Sun Peaks Resort & 2010 Olympics, BC, Canada


In 1997, the BC government approved a $70 million development plan, allowing the Sun Peaks ski resort to continue to expand their resort to 20,000 beds and put ski runs on the previously undisturbed Mt. Morrisey. The local Secwepemc community, who claim aboriginal title over the sacred lands known as Skelkwek’welt attended stakeholder meetings and clearly said no to the development. Land and Water BC however, clearly disregarded their voices and granted new leases to Sun Peaks to facilitate their expansion.

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Basic Data
NameSun Peaks Resort & 2010 Olympics, BC, Canada
ProvinceBritish Colombia
Accuracy of LocationHIGH local level
Source of Conflict
Type of Conflict (1st level)Tourism Recreation
Type of Conflict (2nd level)Tourism facilities (ski resorts, hotels, marinas)
Specific Commodities
Tourism services
Project Details and Actors
Project DetailsOn-site accommodation has increased from 100 beds to over 5,800, and lift capacity has been increased to allow for the delivery of 8,000 people a day to the mountains.

Sun Peaks is engaged in an extensive four-phase development plan, intending to further increase capacity to 20,000 beds. The B.C. government approved the $70-million first phase of the expansion (now completed), which cut ski runs on the previously undeveloped Mt. Morrisey. In 2002, Sun Peaks boasted of the $20-million 'massive new 220 room Delta hotel' sitting in the midst of booming construction. This summer, in connection with Vancouver's Olympic bid, the government approved the second phase of development totalling $285 million.

Project Area (in hectares)4,140
Level of Investment (in USD)355,000,000
Type of PopulationRural
Company Names or State EnterprisesDelta Hotels from Canada
Nippon Cable Company Ltd. of Tokyo from Japan
Ecosign Mountain Resort Planners Ltd. from Canada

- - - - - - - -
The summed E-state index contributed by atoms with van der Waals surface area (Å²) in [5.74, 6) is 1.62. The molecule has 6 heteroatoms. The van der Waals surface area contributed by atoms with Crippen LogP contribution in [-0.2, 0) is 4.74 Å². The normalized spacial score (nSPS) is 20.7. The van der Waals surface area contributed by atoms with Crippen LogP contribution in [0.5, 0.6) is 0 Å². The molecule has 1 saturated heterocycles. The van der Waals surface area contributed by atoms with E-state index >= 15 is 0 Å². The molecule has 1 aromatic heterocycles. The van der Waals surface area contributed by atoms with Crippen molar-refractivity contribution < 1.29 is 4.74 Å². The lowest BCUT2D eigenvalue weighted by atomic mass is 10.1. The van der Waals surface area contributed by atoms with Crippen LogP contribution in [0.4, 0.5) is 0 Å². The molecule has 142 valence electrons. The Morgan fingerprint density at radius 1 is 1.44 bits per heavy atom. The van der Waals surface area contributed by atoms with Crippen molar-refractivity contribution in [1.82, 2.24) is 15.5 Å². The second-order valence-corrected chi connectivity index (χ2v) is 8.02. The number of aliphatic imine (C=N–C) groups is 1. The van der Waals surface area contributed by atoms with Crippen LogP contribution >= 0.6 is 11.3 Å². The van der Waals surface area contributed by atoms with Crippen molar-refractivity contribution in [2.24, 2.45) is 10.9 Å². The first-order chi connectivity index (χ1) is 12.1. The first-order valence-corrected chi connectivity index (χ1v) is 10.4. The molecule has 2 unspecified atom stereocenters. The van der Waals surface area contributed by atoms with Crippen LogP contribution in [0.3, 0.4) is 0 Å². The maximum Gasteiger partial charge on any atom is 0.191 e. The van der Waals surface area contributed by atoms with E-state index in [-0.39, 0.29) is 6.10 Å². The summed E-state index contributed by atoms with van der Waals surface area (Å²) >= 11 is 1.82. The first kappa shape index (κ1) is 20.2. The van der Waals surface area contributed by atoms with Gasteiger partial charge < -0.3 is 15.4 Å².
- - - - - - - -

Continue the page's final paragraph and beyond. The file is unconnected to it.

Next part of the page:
Relevant government actorsRoyal Mounted Canadian Police, B.C. Supreme Court, B.C Government, B.C. Lands and Water
International and Financial InstitutionsInternational Olympic Committee (IOC)
Environmental justice organisations and other supportersNative Youth Movement, Skwelkwek welt Protection Centre, No One is Illegal Vancouver, Students Taking Action in Chiapas, Solidarity for Palestinian Human Rights Montreal, Collective Opposed to Police Brutality Montreal, No One is Illegal Montreal, Indigenous Peoples Solidarity Movement Montreal, Quebec Public Interest Group, Aboriginal Students Network McGill, The Ontario Coalition Against Poverty, Native Youth Movement Kahnawake, The Dragonroot Center for Gender Advocacy Montreal, Student Workers Solidarity McGill, Friends of the Lubicon Montreal & Toronto, Netherlands Center for Indigenous People, Support Center for Indigenous People Belgium
The Conflict and the Mobilization
Intensity of Conflict (at highest level)HIGH (widespread, mass mobilization, violence, arrests, etc...)
When did the mobilization beginIn REACTION to the implementation (during construction or operation)
Groups MobilizingIndigenous groups or traditional communities
Local ejos
Social movements
Ethnically/racially discriminated groups
Forms of MobilizationBlockades
Creation of alternative reports/knowledge
Development of alternative proposals
Land occupation
Media based activism/alternative media
Public campaigns
Occupation of buildings/public spaces